Frequently Asked Questions.
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What is phishing?

Phishing is "a way of attempting to acquire information ... by masquerading as a trustworthy entity in an electronic communication."

Spear-phishing is a related term used to describe phishing that targets specific organizations. These targeted attacks attempt to gain unauthorized access to specific critical information.

Why is it a problem?

Phishing scams are real threats that result in various types of losses.

  • Financial Loss. Various sources place the annual economic costs of phishing at over $3B.
  • Reputation Damage. There are several high-profile instances where trustworthy enterprises experienced reputation damage due to phishing.
  • Technical Breaches. Phishing attacks are often used to gain unauthorized access to systems. It is often easier to simply trick someone into sharing a password than to directly hack the technical controls.
  • Strategic Harm. It is hard to estimate the strategic harm if a phishing attack leads to disclosure of strategic information.
  • Compliance Failure. Given the regulatory environment, there are many reasons to consider the potential audit findings if phishing attacks are not being addressed.
How do enterprises combat the problem?

There are two generally accepted ways to address phishing.

  • Email and Web Filtering. The idea is to prevent untrustworthy messages from being delivered and to limit the exposure to untrustworthy websites. Given the high level of innovation, filtering is a critical layer of security control.
  • Security Awareness Training The idea is to reduce the chances of unauthorized data disclosure by arming employees with the knowledge to recognize and report phishing attacks. Training is a critical layer of security control that is much more difficult to measure.
Do existing filters work?

After years of white-hat email social engineering engagements, we believe that filters are absolutely critical to have in place.

Somehow, year-after-year, filters and other controls never quite seem to be enough to keep people from directly or indirectly disclosing sensitive information.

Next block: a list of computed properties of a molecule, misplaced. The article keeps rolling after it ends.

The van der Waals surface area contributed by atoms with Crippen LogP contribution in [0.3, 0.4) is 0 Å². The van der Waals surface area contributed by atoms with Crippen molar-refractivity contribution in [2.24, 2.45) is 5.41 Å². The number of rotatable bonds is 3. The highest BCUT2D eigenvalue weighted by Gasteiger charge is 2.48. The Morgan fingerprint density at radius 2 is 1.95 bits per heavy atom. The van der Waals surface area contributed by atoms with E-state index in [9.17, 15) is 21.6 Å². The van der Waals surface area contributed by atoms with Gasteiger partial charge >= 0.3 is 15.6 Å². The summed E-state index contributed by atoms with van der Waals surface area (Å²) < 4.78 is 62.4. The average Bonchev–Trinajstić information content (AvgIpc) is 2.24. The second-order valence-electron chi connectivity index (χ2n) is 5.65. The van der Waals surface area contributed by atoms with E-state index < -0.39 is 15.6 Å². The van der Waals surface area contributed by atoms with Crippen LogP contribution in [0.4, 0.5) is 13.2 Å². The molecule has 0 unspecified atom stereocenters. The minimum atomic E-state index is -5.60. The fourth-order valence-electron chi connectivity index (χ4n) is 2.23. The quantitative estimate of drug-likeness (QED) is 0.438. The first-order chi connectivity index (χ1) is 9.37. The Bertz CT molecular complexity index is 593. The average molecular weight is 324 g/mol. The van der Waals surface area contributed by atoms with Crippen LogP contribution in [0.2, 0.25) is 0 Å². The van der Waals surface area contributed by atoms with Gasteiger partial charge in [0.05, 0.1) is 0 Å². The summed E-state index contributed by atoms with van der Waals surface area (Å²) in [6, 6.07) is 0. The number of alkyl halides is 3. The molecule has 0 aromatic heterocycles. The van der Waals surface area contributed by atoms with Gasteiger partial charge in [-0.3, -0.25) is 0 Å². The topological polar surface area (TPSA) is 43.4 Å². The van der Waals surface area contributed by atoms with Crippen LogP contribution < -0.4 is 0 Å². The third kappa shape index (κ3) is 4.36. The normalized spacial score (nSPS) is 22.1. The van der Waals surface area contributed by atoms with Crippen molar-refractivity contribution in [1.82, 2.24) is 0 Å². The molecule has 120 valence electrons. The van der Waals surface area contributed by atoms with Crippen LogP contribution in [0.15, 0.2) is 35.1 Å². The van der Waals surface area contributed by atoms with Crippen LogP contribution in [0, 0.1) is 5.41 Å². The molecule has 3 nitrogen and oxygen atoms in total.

• No approach is 100% effective.
  • No approach provides visibility to the real-world residual risk exposure.
  • No approach provides actionable information to focus multi-layer security mitigation efforts.

Even with new exciting new advances in filtering, including Data Loss Prevention (DLP) critical information can still be disclosed.

There is no substitute for having an effective 'human firewall' where your people thwart unauthorized information access requests. In spite of the excellent training and educational materials available, it is typical to train employees and never test how well they resist the temptations of a compelling phishing message.

Does this approach fit my organization?

Many organizations embrace the idea of safely testing the human firewall. It is viewed as a logical and important extension to traditional technical security assessments.

Historically, these tests had to be done with highly-skilled (and expensive) consultants who performed one-time limited email social engineering tests.

PhishLine enables organizations to perform unlimited tests in an automated manner. The system's power to help visualize trends provides deep insights into the people, processes and technology that is most vulnerable.

With power comes responsibility. PhishLine is not a trivial tool to simply "trick" your employees. It is an enterprise ready, professional solution that can make a real difference in reducing your risk exposure when used in a manner that is appropriate for your organizational culture.

It is best used in the concert with mature, relevant and focused enterprise information security programs.

May I submit my own question?

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